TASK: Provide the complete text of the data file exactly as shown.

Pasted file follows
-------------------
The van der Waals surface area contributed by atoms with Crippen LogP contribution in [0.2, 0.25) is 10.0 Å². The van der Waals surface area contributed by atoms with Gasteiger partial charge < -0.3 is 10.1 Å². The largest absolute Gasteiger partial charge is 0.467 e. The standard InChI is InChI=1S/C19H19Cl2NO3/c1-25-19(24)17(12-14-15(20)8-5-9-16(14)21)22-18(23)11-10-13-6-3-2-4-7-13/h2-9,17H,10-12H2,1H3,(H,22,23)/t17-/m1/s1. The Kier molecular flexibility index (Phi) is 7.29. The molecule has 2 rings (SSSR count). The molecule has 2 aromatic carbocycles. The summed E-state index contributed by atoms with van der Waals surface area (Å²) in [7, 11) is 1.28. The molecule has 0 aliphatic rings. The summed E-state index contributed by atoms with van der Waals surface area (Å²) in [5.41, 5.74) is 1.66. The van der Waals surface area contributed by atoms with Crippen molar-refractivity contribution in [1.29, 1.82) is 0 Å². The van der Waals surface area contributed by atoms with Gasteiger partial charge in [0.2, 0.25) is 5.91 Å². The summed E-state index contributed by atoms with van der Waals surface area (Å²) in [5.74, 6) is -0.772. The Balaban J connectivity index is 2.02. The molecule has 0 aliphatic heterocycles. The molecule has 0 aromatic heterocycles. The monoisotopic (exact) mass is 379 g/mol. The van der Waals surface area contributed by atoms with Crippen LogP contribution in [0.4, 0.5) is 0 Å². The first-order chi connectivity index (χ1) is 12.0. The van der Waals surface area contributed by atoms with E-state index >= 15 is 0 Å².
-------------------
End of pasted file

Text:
The van der Waals surface area contributed by atoms with Crippen LogP contribution in [0.2, 0.25) is 10.0 Å². The van der Waals surface area contributed by atoms with Gasteiger partial charge < -0.3 is 10.1 Å². The largest absolute Gasteiger partial charge is 0.467 e. The standard InChI is InChI=1S/C19H19Cl2NO3/c1-25-19(24)17(12-14-15(20)8-5-9-16(14)21)22-18(23)11-10-13-6-3-2-4-7-13/h2-9,17H,10-12H2,1H3,(H,22,23)/t17-/m1/s1. The Kier molecular flexibility index (Phi) is 7.29. The molecule has 2 rings (SSSR count). The molecule has 2 aromatic carbocycles. The summed E-state index contributed by atoms with van der Waals surface area (Å²) in [7, 11) is 1.28. The molecule has 0 aliphatic rings. The summed E-state index contributed by atoms with van der Waals surface area (Å²) in [5.41, 5.74) is 1.66. The van der Waals surface area contributed by atoms with Crippen molar-refractivity contribution in [1.29, 1.82) is 0 Å². The van der Waals surface area contributed by atoms with Gasteiger partial charge in [0.2, 0.25) is 5.91 Å². The summed E-state index contributed by atoms with van der Waals surface area (Å²) in [5.74, 6) is -0.772. The Balaban J connectivity index is 2.02. The molecule has 0 aliphatic heterocycles. The molecule has 0 aromatic heterocycles. The monoisotopic (exact) mass is 379 g/mol. The van der Waals surface area contributed by atoms with Crippen LogP contribution in [0.4, 0.5) is 0 Å². The first-order chi connectivity index (χ1) is 12.0. The van der Waals surface area contributed by atoms with E-state index >= 15 is 0 Å².